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'Star Wars: Episode 7': How Disney could avoid ruining 'Star Wars'

'Star Wars: Episode 7' is coming, whether we like it or not. I don't – but the news about 'Star Wars: Episode 7' may not be all terrible.

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Part of the problem with them, at least in my mind, was too many callbacks to the older films. Yes, we all love C-3PO and R2D2, protagonist Luke Skywalker’s robot sidekicks in the first three films. Did they need to be shoehorned into every important event in the prequel trilogy, though? No. Some are okay – seeing a younger version of the villain Jabba the Hutt before the “Phantom Menace” podrace isn’t terribly distracting. But throwing in old characters and references to the future films all over the place gets old and doesn’t let the new story you’re trying to build grow on its own.

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Staff writer

Molly Driscoll is a Books and the Culture staff writer.

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(Also, George Lucas needs to reread his own scripts, because in “Return of the Jedi,” Leia says she remembers her mother, something that one would assume to be impossible if her mother died minutes after giving birth to her. But I digress.)

The extent to which the prequel trilogy relied on the beloved older films is precisely what gave me a spark of hope (a New Hope, if you will. Sorry.) when I heard the news about the upcoming movies.

While some fan sites speculated that the new movies would be based on stories already tackled in the novels written about the “Star Wars” universe after “Return of the Jedi,” E! News said a Lucasfilm source told them that the plotline of the new movies would be “original.” E! writer Leslie Gornstein writes that according to her source, the new films “will literally be nothing you've ever seen or read before from the Star Wars universe.”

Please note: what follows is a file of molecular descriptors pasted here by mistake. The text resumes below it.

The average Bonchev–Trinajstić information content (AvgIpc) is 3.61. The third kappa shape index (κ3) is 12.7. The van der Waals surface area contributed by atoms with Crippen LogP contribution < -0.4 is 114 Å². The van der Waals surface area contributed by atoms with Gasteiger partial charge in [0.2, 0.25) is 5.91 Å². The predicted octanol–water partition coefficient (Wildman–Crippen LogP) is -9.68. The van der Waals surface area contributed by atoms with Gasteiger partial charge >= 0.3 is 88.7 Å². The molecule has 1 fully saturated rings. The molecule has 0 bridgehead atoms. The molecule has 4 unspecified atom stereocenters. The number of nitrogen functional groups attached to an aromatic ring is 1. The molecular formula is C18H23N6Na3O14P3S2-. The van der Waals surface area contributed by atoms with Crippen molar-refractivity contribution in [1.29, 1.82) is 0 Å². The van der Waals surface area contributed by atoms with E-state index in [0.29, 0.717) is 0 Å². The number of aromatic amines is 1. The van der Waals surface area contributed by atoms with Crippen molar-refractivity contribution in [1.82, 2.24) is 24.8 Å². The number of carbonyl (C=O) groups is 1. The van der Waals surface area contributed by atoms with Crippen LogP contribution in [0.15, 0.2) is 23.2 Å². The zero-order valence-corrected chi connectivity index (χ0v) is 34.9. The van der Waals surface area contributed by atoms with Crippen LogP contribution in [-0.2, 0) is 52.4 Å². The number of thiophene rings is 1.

So, one would assume, that means no Luke. No Han Solo. No Princess Leia. No Mara Jade (the assassin Luke falls in love with and marries in the novels, in case you were wondering). It sounds like it would be all-new characters, an all-new plotline.

Get a good director like Joss Whedon or J.J. Abrams behind the camera, take the time to work out a good, imaginative plot that isn’t retreading what you’ve done for the last six films, and this could be… not terrible.

My preference, of course, would be for everyone to drop the “Star Wars” property and back away slowly and leave fans, including me, with the memories of the fantastic first three films (and let them try to forget the last three). But if you have to make another three movies… there are worse ways to do it.


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